Parenting in the time of smart phones is a mixed bag, because it’s difficult to tell just how much tech your kid is ready to handle. But as the best phones for kids show, there’s a whole selection of child-friendly mobile devices that have parental control in mind. To help you make the right choice for your family, Romper spoke with technology experts, an early childhood educator, and a pediatrician to get advice about buying cell phones for kids.
Best Age For a Kid’s First Cell Phone
“The recommended age for a first cell phone is in the teenage years (age 16), although the average age that children are given phones is 10 years,” Ann McKitrick, MS , an Early Childhood Educator & Parent Coach with Nurtured Noggins, tells Romper via email. Knowing your own kid is crucial, too. In addition, grade-school children who have cell phones may be at a greater risk for cyber bullying, according to a 2017 study by the American Academy of Pediatrics. “This is likely due to a lack of maturity in this age group which is an important consideration to delay cellphone use to when your child is older,” pediatrician Florencia Segura M.D., FAAP of Einstein Pediatrics, tells Romper. Really, when it’s time to think about whether your kid needs a cell phone, first consider your child’s maturity level, as well as their ability to respect limits you set.
Safety & Ground Rules
How do you give your kid a phone without their overall screen time going through the roof? Setting some ground rules for phone use can help significantly. “I think parents really need to model intentionalism, which means using the phone as a tool without letting it become a tyrant,” as Bill Brady, co-founder & CEO of Troomi Wireless, a mobile phone company designed for children, tells Romper. “As soon as a device becomes the default for a child’s time and attention, we dramatically increase the risks of content addictions, cyberbullying,” and many more stresses. Having house rules (such as no cell phones in your kid’s bedroom, or time limits) can help prevent these potential issues before they start.
“There are tons of parental control software apps on the market, but the best parental control app is a parent who constantly checks their kid's phones,” as Burton Kelso, Chief Technology Expert at Integral (and a father) tells Romper. Although there are great parental control apps that help limit your kid’s app and web browsing activity, there is “no all-inclusive app that can monitor everything your kid does on their phone such as conversations that are conducted on social messaging apps,” says Kelso. On the other hand, it’s possible to buy an extremely simple phone (say one with no internet access) to help circumvent these issues for at least a few more years.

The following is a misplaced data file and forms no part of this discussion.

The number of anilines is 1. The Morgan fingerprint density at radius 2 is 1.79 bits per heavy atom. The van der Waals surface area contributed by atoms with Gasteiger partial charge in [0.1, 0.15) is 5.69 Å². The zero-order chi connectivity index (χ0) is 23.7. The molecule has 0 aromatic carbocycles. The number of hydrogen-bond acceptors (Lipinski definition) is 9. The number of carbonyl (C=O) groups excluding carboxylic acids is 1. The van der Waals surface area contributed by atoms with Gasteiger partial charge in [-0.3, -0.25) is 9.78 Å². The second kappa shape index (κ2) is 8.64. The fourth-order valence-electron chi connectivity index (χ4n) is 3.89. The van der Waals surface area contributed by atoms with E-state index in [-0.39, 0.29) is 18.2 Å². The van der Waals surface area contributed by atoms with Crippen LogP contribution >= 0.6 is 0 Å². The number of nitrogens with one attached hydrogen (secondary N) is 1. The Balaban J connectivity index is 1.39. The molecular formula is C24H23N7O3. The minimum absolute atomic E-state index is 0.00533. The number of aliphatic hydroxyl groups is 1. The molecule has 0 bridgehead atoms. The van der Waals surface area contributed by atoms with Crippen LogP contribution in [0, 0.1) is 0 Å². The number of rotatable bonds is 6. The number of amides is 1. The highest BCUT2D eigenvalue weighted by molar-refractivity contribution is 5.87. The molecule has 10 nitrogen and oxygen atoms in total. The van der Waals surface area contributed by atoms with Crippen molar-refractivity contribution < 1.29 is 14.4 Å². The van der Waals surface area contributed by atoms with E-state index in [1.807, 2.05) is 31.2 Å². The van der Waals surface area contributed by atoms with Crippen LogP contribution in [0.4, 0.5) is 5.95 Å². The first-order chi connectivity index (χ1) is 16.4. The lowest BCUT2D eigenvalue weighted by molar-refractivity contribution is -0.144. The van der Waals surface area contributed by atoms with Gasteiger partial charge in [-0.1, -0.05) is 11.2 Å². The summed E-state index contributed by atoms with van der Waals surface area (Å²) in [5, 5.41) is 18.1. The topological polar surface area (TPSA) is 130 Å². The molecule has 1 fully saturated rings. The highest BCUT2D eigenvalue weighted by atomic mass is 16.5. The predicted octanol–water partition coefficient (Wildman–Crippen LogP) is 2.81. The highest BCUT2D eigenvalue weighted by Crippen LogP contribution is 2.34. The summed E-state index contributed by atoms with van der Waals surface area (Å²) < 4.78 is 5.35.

You don’t have to spring for a fully loaded iPhone for your kid’s first device, but remember that there will be some recurring costs to operate even the most simple phone. “Parents should also have a good understanding of data usage rates and what types of activities on the phones will use the most data,” says Kelso. (If your kid forgets to switch from mobile data to the Wi-Fi network for browsing at home, for instance, then you might get a pricy surprise on the next phone bill.) “A simple trip to your cellular provider or a conversation with a tech expert should be mandatory if you're a parent who hasn't a clue about smartphone basics.” In general, low-cost cell phone plans include the Unlimited Starter from AT&T at $75 per month for one phone, or the Start Unlimited Plan from Verizon at $80 per month, according to Consumer Reports. Plans for simpler phones, including the Gabb Z2, can start at $19.99 per month. In other words, the total cost of your kid’s phone can vary wildly depending on what type of carrier, plan, and phone you choose. But for many parents, the ability to reach your child at any time or place is priceless, so here’s some of the best cell phone choices for kids.
We only include products that have been independently selected by Romper's editorial team. However, we may receive a portion of sales if you purchase a product through a link in this article.